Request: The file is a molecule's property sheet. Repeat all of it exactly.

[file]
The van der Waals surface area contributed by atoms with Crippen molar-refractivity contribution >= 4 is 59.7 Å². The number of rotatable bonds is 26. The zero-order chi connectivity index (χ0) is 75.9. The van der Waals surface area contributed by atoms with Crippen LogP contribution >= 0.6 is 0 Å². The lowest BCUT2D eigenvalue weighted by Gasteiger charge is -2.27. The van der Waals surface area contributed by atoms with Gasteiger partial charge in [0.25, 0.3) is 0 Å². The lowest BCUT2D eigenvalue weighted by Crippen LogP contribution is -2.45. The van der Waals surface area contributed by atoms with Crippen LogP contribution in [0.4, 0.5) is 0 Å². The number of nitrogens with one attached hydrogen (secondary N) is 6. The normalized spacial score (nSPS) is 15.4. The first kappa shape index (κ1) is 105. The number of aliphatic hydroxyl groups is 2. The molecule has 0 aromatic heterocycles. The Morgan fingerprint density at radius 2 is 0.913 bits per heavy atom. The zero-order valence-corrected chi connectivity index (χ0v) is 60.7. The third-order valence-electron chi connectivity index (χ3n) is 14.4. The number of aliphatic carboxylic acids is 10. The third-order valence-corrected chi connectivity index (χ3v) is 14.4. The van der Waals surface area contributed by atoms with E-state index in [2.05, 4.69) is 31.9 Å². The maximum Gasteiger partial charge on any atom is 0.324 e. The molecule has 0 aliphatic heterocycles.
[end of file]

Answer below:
The van der Waals surface area contributed by atoms with Crippen molar-refractivity contribution >= 4 is 59.7 Å². The number of rotatable bonds is 26. The zero-order chi connectivity index (χ0) is 75.9. The van der Waals surface area contributed by atoms with Crippen LogP contribution >= 0.6 is 0 Å². The lowest BCUT2D eigenvalue weighted by Gasteiger charge is -2.27. The van der Waals surface area contributed by atoms with Gasteiger partial charge in [0.25, 0.3) is 0 Å². The lowest BCUT2D eigenvalue weighted by Crippen LogP contribution is -2.45. The van der Waals surface area contributed by atoms with Crippen LogP contribution in [0.4, 0.5) is 0 Å². The number of nitrogens with one attached hydrogen (secondary N) is 6. The normalized spacial score (nSPS) is 15.4. The first kappa shape index (κ1) is 105. The number of aliphatic hydroxyl groups is 2. The molecule has 0 aromatic heterocycles. The Morgan fingerprint density at radius 2 is 0.913 bits per heavy atom. The zero-order valence-corrected chi connectivity index (χ0v) is 60.7. The third-order valence-electron chi connectivity index (χ3n) is 14.4. The number of aliphatic carboxylic acids is 10. The third-order valence-corrected chi connectivity index (χ3v) is 14.4. The van der Waals surface area contributed by atoms with E-state index in [2.05, 4.69) is 31.9 Å². The maximum Gasteiger partial charge on any atom is 0.324 e. The molecule has 0 aliphatic heterocycles.